Water - beneath, on and around
Take a dollop of water (running or still, but preferably clean) and soon freshwater plants and animals will start to colonise – algae, water plants, water bugs, water beetles, mayflies, dragonflies etc. Even water snails can appear quite quickly by hitching a lift on birds' feet.
Great Diving Beetle (Dytiscus marginalis) are one of the UK's largest beetles and can be found in standing or slow-flowing water throughout the conurbation. They are present in the pools at Park Hall, Wren's Nest and Fens Pools Nature Reserves and also inhabit many of the canals of Birmingham and the Black Country.
White-clawed Crayfish (Austropotamobius pallipes) is the UK's only native crayfish species and is the largest and most mobile of the freshwater invertebrates.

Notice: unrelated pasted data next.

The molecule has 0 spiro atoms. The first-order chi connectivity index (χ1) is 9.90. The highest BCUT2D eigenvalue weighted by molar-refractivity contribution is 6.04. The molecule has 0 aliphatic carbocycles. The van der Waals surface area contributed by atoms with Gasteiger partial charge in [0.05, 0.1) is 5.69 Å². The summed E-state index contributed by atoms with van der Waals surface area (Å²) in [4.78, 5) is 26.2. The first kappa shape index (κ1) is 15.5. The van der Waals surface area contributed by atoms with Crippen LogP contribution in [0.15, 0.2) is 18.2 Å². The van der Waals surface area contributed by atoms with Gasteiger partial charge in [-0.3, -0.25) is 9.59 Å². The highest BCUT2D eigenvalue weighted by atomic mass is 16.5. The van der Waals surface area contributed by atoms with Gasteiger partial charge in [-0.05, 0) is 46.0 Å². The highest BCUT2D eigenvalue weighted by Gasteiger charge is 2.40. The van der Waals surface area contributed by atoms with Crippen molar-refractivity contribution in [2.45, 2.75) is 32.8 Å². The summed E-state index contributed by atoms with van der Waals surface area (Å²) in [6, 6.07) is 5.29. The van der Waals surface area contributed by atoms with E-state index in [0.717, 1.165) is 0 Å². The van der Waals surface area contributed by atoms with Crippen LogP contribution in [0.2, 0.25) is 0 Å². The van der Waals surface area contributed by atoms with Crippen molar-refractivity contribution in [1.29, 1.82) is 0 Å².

The white-clawed crayfish is protected by law in the UK and are usually found in sheltered rivers, streams and canals with high water quality.
In Birmingham and the Black Country they can be found mainly in Sutton Park and Plants Brook.
Here in Birmingham and the Black Country we have a wide range of water bodies, in particular canals (approx 209 km) and ponds (approx 1030, not including garden ponds) and also lakes and being situated at the watershed of England, some rivers and their tributaries.
Some of these waterbodies have been extensively surveyed but little is known about the creatures living in the vast majority of them.
Could some of these ponds be of a quality to be classified as "Priority Habititats", thus providing a focus for conservation?
Are the waterbodies being managed to ensure that biodiversity is conserved and enhanced?
These are questions we need to answer to ensure that aquatic ecosystems are adequately protected and cherished.
EcoRecord has extensive records of aquatic invertebrates and wetland plants and is now part of an ambitious project to map existing information and provide a structure for future surveys, conservation and habitat creation.
Please do join us in any way you can, from surveying your local stream or pond to entering data or coming to Pond Action Group meetings with your ideas.
Dr Ellen Pisolkar